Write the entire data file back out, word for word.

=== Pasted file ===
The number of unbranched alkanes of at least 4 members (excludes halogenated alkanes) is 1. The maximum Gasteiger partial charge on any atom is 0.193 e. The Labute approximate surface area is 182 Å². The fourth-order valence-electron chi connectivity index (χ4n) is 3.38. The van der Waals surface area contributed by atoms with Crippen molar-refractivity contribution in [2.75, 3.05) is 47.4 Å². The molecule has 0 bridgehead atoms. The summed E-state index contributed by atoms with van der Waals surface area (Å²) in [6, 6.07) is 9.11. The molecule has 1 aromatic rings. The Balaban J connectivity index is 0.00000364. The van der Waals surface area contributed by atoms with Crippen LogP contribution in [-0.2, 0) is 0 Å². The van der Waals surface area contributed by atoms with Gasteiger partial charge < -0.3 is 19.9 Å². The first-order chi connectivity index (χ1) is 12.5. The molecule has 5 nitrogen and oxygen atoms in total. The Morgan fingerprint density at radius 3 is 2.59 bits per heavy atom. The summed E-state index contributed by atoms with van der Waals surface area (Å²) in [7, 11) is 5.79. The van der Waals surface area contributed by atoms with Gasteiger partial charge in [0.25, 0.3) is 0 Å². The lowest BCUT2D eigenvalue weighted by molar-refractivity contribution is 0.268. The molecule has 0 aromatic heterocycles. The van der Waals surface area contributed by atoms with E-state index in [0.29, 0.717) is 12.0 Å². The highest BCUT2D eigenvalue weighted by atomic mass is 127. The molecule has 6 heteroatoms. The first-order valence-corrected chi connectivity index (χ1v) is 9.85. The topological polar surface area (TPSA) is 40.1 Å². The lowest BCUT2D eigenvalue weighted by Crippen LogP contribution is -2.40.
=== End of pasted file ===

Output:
The number of unbranched alkanes of at least 4 members (excludes halogenated alkanes) is 1. The maximum Gasteiger partial charge on any atom is 0.193 e. The Labute approximate surface area is 182 Å². The fourth-order valence-electron chi connectivity index (χ4n) is 3.38. The van der Waals surface area contributed by atoms with Crippen molar-refractivity contribution in [2.75, 3.05) is 47.4 Å². The molecule has 0 bridgehead atoms. The summed E-state index contributed by atoms with van der Waals surface area (Å²) in [6, 6.07) is 9.11. The molecule has 1 aromatic rings. The Balaban J connectivity index is 0.00000364. The van der Waals surface area contributed by atoms with Crippen LogP contribution in [-0.2, 0) is 0 Å². The van der Waals surface area contributed by atoms with Gasteiger partial charge < -0.3 is 19.9 Å². The first-order chi connectivity index (χ1) is 12.5. The molecule has 5 nitrogen and oxygen atoms in total. The Morgan fingerprint density at radius 3 is 2.59 bits per heavy atom. The summed E-state index contributed by atoms with van der Waals surface area (Å²) in [7, 11) is 5.79. The van der Waals surface area contributed by atoms with Gasteiger partial charge in [0.25, 0.3) is 0 Å². The lowest BCUT2D eigenvalue weighted by molar-refractivity contribution is 0.268. The molecule has 0 aromatic heterocycles. The van der Waals surface area contributed by atoms with E-state index in [0.29, 0.717) is 12.0 Å². The highest BCUT2D eigenvalue weighted by atomic mass is 127. The molecule has 6 heteroatoms. The first-order valence-corrected chi connectivity index (χ1v) is 9.85. The topological polar surface area (TPSA) is 40.1 Å². The lowest BCUT2D eigenvalue weighted by Crippen LogP contribution is -2.40.